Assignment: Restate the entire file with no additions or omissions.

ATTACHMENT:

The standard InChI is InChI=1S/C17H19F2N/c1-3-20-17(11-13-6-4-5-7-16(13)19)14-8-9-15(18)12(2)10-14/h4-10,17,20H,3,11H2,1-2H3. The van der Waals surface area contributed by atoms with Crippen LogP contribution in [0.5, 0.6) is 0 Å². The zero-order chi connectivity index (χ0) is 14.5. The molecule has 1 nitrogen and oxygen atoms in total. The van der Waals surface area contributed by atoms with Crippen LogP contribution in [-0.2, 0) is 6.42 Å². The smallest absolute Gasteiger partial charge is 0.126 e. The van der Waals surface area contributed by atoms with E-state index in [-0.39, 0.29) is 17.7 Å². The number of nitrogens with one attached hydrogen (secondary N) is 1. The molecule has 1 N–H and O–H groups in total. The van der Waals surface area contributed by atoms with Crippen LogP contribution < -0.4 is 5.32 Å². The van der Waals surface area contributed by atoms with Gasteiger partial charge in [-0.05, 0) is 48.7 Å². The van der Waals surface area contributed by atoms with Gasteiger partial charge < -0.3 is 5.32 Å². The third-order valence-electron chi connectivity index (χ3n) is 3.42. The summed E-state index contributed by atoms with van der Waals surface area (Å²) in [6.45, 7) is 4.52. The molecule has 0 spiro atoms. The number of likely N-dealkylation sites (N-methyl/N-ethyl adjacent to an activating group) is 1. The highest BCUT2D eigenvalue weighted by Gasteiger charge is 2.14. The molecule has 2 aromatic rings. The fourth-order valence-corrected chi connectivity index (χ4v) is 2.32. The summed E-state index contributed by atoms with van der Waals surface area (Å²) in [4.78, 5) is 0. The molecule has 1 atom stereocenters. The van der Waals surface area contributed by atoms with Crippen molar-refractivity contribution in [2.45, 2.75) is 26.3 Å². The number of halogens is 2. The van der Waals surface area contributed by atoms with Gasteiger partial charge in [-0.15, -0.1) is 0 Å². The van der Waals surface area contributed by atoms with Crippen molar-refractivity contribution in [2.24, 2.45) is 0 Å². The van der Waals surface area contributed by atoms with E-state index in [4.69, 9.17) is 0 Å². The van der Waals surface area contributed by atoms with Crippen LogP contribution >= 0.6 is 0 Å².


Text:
The standard InChI is InChI=1S/C17H19F2N/c1-3-20-17(11-13-6-4-5-7-16(13)19)14-8-9-15(18)12(2)10-14/h4-10,17,20H,3,11H2,1-2H3. The van der Waals surface area contributed by atoms with Crippen LogP contribution in [0.5, 0.6) is 0 Å². The zero-order chi connectivity index (χ0) is 14.5. The molecule has 1 nitrogen and oxygen atoms in total. The van der Waals surface area contributed by atoms with Crippen LogP contribution in [-0.2, 0) is 6.42 Å². The smallest absolute Gasteiger partial charge is 0.126 e. The van der Waals surface area contributed by atoms with E-state index in [-0.39, 0.29) is 17.7 Å². The number of nitrogens with one attached hydrogen (secondary N) is 1. The molecule has 1 N–H and O–H groups in total. The van der Waals surface area contributed by atoms with Crippen LogP contribution < -0.4 is 5.32 Å². The van der Waals surface area contributed by atoms with Gasteiger partial charge in [-0.05, 0) is 48.7 Å². The van der Waals surface area contributed by atoms with Gasteiger partial charge < -0.3 is 5.32 Å². The third-order valence-electron chi connectivity index (χ3n) is 3.42. The summed E-state index contributed by atoms with van der Waals surface area (Å²) in [6.45, 7) is 4.52. The molecule has 0 spiro atoms. The number of likely N-dealkylation sites (N-methyl/N-ethyl adjacent to an activating group) is 1. The highest BCUT2D eigenvalue weighted by Gasteiger charge is 2.14. The molecule has 2 aromatic rings. The fourth-order valence-corrected chi connectivity index (χ4v) is 2.32. The summed E-state index contributed by atoms with van der Waals surface area (Å²) in [4.78, 5) is 0. The molecule has 1 atom stereocenters. The van der Waals surface area contributed by atoms with Crippen molar-refractivity contribution in [2.45, 2.75) is 26.3 Å². The number of halogens is 2. The van der Waals surface area contributed by atoms with Gasteiger partial charge in [-0.15, -0.1) is 0 Å². The van der Waals surface area contributed by atoms with Crippen molar-refractivity contribution in [2.24, 2.45) is 0 Å². The van der Waals surface area contributed by atoms with E-state index in [4.69, 9.17) is 0 Å². The van der Waals surface area contributed by atoms with Crippen LogP contribution >= 0.6 is 0 Å².